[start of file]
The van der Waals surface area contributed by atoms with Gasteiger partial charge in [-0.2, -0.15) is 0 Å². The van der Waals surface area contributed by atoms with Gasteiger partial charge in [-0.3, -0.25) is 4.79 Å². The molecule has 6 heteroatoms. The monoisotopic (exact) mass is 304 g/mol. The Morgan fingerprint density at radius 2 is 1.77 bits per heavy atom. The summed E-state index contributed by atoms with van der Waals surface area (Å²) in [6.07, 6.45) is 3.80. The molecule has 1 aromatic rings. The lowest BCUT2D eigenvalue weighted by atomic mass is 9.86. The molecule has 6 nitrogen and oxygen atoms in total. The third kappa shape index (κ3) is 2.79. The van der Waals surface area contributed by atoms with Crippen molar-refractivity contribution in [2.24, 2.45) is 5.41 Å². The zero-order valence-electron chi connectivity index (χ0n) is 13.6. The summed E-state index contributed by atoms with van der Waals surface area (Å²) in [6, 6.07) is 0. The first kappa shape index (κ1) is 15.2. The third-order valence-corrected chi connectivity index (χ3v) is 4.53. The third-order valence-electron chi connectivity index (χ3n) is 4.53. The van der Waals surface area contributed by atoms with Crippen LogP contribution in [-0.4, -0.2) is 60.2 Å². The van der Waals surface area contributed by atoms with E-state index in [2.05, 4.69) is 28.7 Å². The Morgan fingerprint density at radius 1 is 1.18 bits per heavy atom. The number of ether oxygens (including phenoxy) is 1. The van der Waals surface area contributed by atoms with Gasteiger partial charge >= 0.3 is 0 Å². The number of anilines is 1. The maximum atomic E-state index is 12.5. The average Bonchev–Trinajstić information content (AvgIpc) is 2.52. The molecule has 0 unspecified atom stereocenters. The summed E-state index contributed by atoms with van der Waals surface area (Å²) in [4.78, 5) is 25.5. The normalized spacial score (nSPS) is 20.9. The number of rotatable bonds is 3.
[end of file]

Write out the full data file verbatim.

The van der Waals surface area contributed by atoms with Gasteiger partial charge in [-0.2, -0.15) is 0 Å². The van der Waals surface area contributed by atoms with Gasteiger partial charge in [-0.3, -0.25) is 4.79 Å². The molecule has 6 heteroatoms. The monoisotopic (exact) mass is 304 g/mol. The Morgan fingerprint density at radius 2 is 1.77 bits per heavy atom. The summed E-state index contributed by atoms with van der Waals surface area (Å²) in [6.07, 6.45) is 3.80. The molecule has 1 aromatic rings. The lowest BCUT2D eigenvalue weighted by atomic mass is 9.86. The molecule has 6 nitrogen and oxygen atoms in total. The third kappa shape index (κ3) is 2.79. The van der Waals surface area contributed by atoms with Crippen molar-refractivity contribution in [2.24, 2.45) is 5.41 Å². The zero-order valence-electron chi connectivity index (χ0n) is 13.6. The summed E-state index contributed by atoms with van der Waals surface area (Å²) in [6, 6.07) is 0. The first kappa shape index (κ1) is 15.2. The third-order valence-corrected chi connectivity index (χ3v) is 4.53. The third-order valence-electron chi connectivity index (χ3n) is 4.53. The van der Waals surface area contributed by atoms with Crippen LogP contribution in [-0.4, -0.2) is 60.2 Å². The van der Waals surface area contributed by atoms with E-state index in [2.05, 4.69) is 28.7 Å². The Morgan fingerprint density at radius 1 is 1.18 bits per heavy atom. The number of ether oxygens (including phenoxy) is 1. The van der Waals surface area contributed by atoms with Gasteiger partial charge >= 0.3 is 0 Å². The number of anilines is 1. The maximum atomic E-state index is 12.5. The average Bonchev–Trinajstić information content (AvgIpc) is 2.52. The molecule has 0 unspecified atom stereocenters. The summed E-state index contributed by atoms with van der Waals surface area (Å²) in [4.78, 5) is 25.5. The normalized spacial score (nSPS) is 20.9. The number of rotatable bonds is 3.